The Korean Journal of Pain

Fibromyalgia diagnostic model derived from combination of American College of Rheumatology 1990 and 2011 criteria

Banafsheh Ghavidel-Parsa, Ali Bidari, Asghar Hajiabbasi, Irandokht Shenavar, Babak Ghalehbaghi, and Omid Sanaei

Additional article information



We aimed to explore the American College of Rheumatology (ACR) 1990 and 2011 fibromyalgia (FM) classification criteria’s items and the components of Fibromyalgia Impact Questionnaire (FIQ) to identify features best discriminating FM features. Finally, we developed a combined FM diagnostic (C-FM) model using the FM’s key features.


The means and frequency on tender points (TPs), ACR 2011 components and FIQ items were calculated in the FM and non-FM (osteoarthritis [OA] and non-OA) patients. Then, two-step multiple logistic regression analysis was performed to order these variables according to their maximal statistical contribution in predicting group membership. Partial correlations assessed their unique contribution, and two-group discriminant analysis provided a classification table. Using receiver operator characteristic analyses, we determined the sensitivity and specificity of the final model.


A total of 172 patients with FM, 75 with OA and 21 with periarthritis or regional pain syndromes were enrolled. Two steps multiple logistic regression analysis identified 8 key features of FM which accounted for 64.8% of variance associated with FM group membership: lateral epicondyle TP with variance percentages (36.9%), neck pain (14.5%), fatigue (4.7%), insomnia (3%), upper back pain (2.2%), shoulder pain (1.5%), gluteal TP (1.2%), and FIQ fatigue (0.9%). The C-FM model demonstrated a 91.4% correct classification rate, 91.9% for sensitivity and 91.7% for specificity.


The C-FM model can accurately detect FM patients among other pain disorders. Re-inclusion of TPs along with saving of FM main symptoms in the C-FM model is a unique feature of this model.

Keywords: Chronic pain, Discriminant analysis, Fatigue, Fibromyalgia, Logistic models, Neck pain, Osteoarthritis, Periarthritis, Sensitivity and specificity, Shoulder pain, Sleep initiation and maintenance disorders, Survey and questionnaires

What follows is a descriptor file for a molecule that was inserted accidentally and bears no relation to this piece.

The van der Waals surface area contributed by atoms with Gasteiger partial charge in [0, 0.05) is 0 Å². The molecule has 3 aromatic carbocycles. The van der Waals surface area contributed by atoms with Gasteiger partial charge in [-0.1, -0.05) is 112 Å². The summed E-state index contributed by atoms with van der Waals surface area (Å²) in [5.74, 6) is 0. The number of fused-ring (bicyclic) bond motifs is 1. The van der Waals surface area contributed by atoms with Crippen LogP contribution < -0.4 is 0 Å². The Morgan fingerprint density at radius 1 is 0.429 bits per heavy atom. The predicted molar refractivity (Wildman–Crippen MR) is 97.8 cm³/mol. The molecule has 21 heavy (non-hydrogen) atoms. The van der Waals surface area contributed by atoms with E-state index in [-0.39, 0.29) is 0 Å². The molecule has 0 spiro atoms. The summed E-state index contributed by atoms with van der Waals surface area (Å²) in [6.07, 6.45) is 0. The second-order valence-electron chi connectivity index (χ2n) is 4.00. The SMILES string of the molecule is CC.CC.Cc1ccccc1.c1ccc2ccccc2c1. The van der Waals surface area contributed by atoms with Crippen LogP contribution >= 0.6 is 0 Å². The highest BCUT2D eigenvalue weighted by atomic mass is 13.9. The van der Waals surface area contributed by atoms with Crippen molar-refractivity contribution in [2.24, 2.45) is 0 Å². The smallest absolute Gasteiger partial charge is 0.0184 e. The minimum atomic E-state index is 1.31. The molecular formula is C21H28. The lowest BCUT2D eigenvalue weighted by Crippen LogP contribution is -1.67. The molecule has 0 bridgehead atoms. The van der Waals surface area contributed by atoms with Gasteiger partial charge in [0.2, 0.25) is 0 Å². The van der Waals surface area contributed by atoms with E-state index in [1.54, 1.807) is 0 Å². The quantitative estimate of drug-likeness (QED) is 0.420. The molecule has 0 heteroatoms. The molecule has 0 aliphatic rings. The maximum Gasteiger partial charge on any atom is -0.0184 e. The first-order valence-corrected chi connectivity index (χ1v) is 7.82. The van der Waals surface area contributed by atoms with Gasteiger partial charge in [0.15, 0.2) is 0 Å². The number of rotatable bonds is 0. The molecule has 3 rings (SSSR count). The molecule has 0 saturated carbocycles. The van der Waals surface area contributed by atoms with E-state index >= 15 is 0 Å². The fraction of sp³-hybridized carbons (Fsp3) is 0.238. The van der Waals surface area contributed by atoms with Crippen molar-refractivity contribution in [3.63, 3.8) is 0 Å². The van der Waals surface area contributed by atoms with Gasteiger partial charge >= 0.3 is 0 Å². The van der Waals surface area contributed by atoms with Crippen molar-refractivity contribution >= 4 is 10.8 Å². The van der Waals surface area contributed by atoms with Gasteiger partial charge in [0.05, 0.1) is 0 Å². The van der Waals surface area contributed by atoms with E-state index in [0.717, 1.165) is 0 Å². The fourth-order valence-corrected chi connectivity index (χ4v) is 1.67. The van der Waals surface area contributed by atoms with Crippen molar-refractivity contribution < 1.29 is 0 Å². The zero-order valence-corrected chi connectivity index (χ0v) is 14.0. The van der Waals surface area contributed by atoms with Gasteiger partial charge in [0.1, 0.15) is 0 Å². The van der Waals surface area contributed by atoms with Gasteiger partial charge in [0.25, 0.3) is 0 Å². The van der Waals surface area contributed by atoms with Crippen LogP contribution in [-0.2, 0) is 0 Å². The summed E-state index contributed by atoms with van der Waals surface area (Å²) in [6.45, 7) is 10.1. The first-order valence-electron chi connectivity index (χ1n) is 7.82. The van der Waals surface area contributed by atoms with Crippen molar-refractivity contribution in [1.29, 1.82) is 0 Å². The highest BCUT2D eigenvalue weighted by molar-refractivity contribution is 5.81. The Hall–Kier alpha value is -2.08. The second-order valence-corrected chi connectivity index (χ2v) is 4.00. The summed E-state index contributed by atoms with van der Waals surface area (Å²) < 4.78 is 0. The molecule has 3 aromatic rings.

Fibromyalgia (FM) is often considered as part of a diverse spectrum of heterogeneous symptoms that lack precise classification [1,2]. Over the last 4 decades, much effort has been made to recognize the best discriminative set of FM diagnostic criteria. However, the FM criteria have undergone numerous revisions since first reported [3]. For a long period of time the mainstay of FM diagnosis was the American College of Rheumatology (ACR) 1990 FM classification criteria which was based on the presence of widespread pain and tender points (TPs) on examination [4]. But the examination of TPs did not address FM symptoms and was hard to perform for most non-rheumatologists [57].

The ACR 2010 criteria [6] and its self-reported version, the modified ACR 2011 criteria [7] not only eliminated TPs, but also changed the case definition of FM to an illness characterized by self-reported, multiple painful regions and additional key symptoms, such as problems with fatigue, sleep, cognition, and the extent of somatic symptom reporting. The modification to the ACR 2010 diagnostic criteria was to substitute a count of 3 symptoms (headache, pain or cramps in lower abdomen, and depression symptoms) for the physician’s evaluation of the extent of somatic symptom intensity (a score of 0–3). The modified 2011 criteria allow for clinical research without requiring an examiner interview [7].

Although these criteria have incorporated the most core symptoms of FM, it seems that a diagnostic approach of the disease which is only symptom-based has been subject to criticism from the very beginning [8,9]. Perceptions of physicians and patients might differ in their assessment of symptom severity due to the substantial subjectivity of criteria items [57]. Dropping the TPs or hyperalgesia concept as the only semi-objective finding in FM is not only the main advantage of the ACR 2010 criteria but also their greatest drawback [8,10]. Although many FM experts believe that TPs’ examination and interpretation is difficult and may not be a valid or reliable finding in clinical settings [6], there are still some valid concerns that totally abandoning the TP concept would omit examination of the distinctive ‘hyperalgesia aspect’ of FM [11].